Greenpeace are holding demonstrations in almost 50 countries to protest against the arrest by Russian authorities of dozens of activists. This comes after the Dutch government announced it was taking legal action.
The German branch of the environmental lobby group said in a statement posted on its website that demonstrations were planned in 30 cities in Germany on Saturday to demand that Russia free the 28 activists and two journalists, who have been held in custody for more than a fortnight.
A statement on the group's international page described those being held as the "Arctic 30," and called on supporters to take part in an "emergency global day of solidarity events" this Saturday.
The activists, who include citizens of a number of countries, were taken into custody last month after several of them scaled an oil platform owned by energy giant Gazprom in the Barents Sea to protest against Russia's plans to drill in the Arctic.
Russian border guards subsequently lowered themselves onto the Greenpeace icebreaker Arctic Sunrise from a helicopter and arrested all on board. The Arctic Sunrise was then towed to the Russian port of Murmansk, where a court charged the crew members with piracy.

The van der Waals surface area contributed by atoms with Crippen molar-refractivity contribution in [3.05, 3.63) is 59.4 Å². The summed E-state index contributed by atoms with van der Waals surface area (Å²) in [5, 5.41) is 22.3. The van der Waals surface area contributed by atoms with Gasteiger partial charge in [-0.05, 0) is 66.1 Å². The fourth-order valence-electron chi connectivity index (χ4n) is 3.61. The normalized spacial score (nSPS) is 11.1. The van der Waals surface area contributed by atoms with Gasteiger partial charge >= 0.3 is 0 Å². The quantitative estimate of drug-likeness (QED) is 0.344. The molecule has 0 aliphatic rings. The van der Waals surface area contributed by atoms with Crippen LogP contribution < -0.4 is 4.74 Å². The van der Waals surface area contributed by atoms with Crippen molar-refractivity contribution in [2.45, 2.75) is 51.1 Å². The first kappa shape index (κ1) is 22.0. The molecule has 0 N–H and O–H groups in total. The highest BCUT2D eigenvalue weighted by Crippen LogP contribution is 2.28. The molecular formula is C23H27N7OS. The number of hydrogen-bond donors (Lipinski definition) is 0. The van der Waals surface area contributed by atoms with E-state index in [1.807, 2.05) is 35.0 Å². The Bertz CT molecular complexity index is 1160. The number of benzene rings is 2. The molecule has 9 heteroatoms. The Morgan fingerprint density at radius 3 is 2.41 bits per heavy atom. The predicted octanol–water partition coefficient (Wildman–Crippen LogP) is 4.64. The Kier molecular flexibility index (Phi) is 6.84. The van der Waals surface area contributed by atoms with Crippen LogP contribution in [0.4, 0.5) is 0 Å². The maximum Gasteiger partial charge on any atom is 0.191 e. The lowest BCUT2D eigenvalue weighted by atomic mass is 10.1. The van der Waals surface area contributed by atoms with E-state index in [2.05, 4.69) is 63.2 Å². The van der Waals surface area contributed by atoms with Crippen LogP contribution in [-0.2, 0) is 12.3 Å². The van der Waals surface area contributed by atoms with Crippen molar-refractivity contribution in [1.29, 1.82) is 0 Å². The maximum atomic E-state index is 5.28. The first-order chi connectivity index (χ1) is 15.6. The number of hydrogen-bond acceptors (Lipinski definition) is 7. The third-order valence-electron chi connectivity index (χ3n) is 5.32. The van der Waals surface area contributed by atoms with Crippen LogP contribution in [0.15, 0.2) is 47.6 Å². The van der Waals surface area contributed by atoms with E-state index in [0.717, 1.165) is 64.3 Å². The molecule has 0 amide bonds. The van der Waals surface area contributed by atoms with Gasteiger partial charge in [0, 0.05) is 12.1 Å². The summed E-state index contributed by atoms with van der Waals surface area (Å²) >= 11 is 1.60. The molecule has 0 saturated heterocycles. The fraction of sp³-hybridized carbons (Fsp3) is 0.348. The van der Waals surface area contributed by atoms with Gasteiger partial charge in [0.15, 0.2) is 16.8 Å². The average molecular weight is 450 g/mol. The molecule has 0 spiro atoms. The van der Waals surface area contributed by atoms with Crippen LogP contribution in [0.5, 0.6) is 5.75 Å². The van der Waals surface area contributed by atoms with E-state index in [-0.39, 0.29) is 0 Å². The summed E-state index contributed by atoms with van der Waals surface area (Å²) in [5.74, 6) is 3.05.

Saturday's protests, which began with Greenpeace supporters forming a human chain in Hong Kong, were just the latest effort to apply pressure on Russian authorities to free the activists, who could face maximum prison sentences of 15 years.
The rallies come a day after the Netherlands announced that it was launching legal proceedings against Russia, arguing that the arrests and seizure of the vessel, which was sailing under a Dutch flag, were unlawful.
"The Netherlands... today started an arbitration process on the basis of the UN Convention of the Law of the Sea," the Dutch foreign minister, Frans Timmermans, said in a letter to parliament on Friday.
The move was welcomed by Greenpeace, which has said those being held include two Britons, two Canadians, two Russians, two New Zealanders, as well as citizens of the United States, Australia, France, Denmark, Italy, Switzerland and Turkey.
"Russian officials will now be called to explain their actions before an international court of law, where (they) will be unable to justify these absurd piracy allegations," the AFP news agency quoted Greenpeace lawyer Jasper Teulings as saying.
On Saturday, though, Russia defended the arrests, saying Greenpeace had been given sufficient warning about what would happen if its activists approached the oil platform.
"Everything that happened with the Arctic Sunrise is a pure provocation," Deputy Foreign Minister Alexei Meshkov told the Russian news agency RIA Novosti.
pfd/tj (AFP, Reuters)